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19 December 2010

Oil factor in the Sudan conflict


SUDAN faces imminent prospect of a breakup and a civil war.  Following 9/11 the Bush administration decided to remake the map of Middle East through brutal use of military power. Muslim countries were particular target.
Besides Iraq and Afghanistan, the oil rich states of Iran and Sudan were also identified as part of the over-arching geo-strategy to control the oil resources in the region. The UN Security Council was manoeuvred to provide a legal cover for the US’s aggressive policies against the states deemed supportive of terrorism. The invasion of Iraq, the removal of the Taliban regime in Kabul and threatening policies against Iran, Syria and Sudan — all have been a part of this policy.
Sudan is the poorest and largest country in Africa, with a population of 35 million, majority of whom are Muslims. Sudan
produces 350,000 barrels of oil a day, with the possibility of doubling the quantity due to massive investments in the oil sector by China. The US has looked to Sudan with covetous eyes and has been aspiring to seek ingress into it. The Islamic Shariah-based government of President Omar Al-Bashir has been under intense US pressure.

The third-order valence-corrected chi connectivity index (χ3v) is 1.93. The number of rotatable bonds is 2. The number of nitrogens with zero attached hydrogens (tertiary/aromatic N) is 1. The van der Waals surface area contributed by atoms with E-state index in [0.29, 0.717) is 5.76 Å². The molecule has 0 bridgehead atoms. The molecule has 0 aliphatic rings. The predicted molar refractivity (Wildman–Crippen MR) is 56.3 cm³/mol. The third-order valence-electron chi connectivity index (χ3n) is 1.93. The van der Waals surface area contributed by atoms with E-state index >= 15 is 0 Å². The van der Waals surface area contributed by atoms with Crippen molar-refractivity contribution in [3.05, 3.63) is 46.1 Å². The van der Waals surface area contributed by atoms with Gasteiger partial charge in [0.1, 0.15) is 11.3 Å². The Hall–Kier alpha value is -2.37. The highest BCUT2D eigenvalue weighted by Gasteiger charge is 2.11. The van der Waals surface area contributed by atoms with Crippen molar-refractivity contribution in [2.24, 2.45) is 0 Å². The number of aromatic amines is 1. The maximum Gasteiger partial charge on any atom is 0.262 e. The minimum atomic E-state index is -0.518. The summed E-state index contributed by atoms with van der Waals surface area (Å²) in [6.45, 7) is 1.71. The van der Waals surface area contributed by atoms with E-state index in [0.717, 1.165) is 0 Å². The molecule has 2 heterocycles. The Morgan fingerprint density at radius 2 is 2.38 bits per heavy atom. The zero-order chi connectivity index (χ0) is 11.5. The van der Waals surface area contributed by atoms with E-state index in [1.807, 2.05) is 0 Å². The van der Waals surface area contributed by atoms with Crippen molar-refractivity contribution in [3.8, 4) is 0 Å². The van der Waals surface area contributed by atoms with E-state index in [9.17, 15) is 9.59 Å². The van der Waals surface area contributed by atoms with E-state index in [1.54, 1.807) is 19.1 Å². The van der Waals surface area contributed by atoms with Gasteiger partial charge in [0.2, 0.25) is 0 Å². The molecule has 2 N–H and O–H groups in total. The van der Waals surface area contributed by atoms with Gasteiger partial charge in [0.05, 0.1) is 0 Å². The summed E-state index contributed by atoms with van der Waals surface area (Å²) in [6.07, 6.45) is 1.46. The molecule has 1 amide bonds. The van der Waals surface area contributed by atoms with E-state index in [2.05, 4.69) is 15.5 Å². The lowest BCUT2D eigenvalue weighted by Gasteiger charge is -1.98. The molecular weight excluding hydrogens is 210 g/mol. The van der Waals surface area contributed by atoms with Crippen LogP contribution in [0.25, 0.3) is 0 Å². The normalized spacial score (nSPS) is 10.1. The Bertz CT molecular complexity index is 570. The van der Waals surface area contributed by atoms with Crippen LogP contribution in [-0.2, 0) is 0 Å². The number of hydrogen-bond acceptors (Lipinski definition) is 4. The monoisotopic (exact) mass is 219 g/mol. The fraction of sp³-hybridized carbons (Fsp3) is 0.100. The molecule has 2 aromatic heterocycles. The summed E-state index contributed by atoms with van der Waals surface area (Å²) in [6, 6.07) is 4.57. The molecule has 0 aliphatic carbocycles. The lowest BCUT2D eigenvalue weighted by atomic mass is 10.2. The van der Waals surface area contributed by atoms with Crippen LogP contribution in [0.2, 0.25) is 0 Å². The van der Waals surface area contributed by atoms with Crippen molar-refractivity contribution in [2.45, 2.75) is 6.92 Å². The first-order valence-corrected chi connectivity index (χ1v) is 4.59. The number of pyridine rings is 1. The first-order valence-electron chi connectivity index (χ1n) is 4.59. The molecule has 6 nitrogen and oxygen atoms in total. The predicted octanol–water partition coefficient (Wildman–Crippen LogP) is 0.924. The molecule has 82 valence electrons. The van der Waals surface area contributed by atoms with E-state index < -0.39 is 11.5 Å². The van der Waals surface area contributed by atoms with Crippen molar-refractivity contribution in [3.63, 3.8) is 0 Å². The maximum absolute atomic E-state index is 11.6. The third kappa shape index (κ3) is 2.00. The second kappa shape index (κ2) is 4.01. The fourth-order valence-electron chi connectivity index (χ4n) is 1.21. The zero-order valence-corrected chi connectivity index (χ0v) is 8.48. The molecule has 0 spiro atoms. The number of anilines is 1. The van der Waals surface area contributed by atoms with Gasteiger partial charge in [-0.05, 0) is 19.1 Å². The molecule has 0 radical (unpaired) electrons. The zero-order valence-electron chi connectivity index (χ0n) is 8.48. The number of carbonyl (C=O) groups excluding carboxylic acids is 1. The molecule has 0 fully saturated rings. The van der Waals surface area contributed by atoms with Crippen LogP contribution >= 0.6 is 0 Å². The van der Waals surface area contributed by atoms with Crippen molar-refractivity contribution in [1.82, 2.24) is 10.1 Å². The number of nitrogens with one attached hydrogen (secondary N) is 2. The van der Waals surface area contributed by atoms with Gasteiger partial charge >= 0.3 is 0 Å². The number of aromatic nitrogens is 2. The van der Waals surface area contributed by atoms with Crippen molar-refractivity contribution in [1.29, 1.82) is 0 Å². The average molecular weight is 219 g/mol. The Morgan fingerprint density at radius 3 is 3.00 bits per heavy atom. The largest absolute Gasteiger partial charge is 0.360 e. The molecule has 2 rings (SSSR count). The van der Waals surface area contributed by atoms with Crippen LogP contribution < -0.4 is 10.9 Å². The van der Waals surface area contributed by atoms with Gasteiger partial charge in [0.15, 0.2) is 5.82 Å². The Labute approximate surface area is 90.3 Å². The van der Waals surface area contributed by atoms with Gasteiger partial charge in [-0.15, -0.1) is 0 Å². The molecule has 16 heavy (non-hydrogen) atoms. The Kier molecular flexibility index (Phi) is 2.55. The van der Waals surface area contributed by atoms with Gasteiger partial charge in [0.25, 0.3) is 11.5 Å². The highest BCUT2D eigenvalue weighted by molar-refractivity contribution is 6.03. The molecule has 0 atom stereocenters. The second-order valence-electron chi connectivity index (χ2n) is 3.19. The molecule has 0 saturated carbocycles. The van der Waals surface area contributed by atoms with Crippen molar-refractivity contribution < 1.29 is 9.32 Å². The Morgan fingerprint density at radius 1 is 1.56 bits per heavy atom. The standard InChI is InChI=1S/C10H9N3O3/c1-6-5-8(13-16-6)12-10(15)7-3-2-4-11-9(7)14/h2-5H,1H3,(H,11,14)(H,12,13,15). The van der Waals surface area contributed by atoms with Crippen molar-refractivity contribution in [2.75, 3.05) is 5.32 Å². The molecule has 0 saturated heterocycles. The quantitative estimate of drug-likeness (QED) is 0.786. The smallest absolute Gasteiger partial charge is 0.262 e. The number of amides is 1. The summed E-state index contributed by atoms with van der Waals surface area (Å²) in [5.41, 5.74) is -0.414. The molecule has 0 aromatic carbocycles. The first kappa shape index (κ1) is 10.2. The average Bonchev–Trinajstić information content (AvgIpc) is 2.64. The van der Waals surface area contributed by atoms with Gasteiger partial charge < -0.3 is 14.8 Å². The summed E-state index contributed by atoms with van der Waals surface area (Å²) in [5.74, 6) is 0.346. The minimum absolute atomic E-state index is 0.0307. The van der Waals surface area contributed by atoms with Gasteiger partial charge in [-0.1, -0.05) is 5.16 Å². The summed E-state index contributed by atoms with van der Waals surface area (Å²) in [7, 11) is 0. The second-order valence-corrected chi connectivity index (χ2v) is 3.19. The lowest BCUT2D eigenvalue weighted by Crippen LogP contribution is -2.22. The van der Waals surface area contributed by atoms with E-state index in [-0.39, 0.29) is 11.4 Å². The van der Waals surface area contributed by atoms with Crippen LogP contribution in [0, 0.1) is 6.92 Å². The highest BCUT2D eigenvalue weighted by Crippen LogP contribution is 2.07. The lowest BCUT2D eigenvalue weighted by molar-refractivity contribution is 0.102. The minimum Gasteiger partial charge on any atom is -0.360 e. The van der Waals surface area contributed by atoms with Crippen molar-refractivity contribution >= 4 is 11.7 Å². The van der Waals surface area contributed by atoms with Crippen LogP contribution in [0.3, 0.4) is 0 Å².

It was declared a terrorist state and accused of harbouring terrorists. Bill Clinton in his last days of presidency even ordered an aerial attack on a factory in Khartoum, allegedly producing nerve gas. Later, an international inquiry confirmed that the facility was a small pharmaceutical unit and not engaged in any nerve gas production. The Bush administration continued to follow the policy of keeping Khartoum off-balance.
A civil war has raged in Southern region for 22 years and ravaged the country. Finally, an agreement was reached in December 2005 between Sudan Liberation Army and its leader Colonel John Garang. The ink on the peace treaty was hardly dry when yet another region of Sudan, Darfur, saw a civil strife between animist tribes of African origin and Muslim tribes of Arab descent escalate. It provided yet another opportunity to the US to build pressure on Sudan. It was alleged that in this civil war, more than 300,000 people have died and more 2.2 million have fled their homes.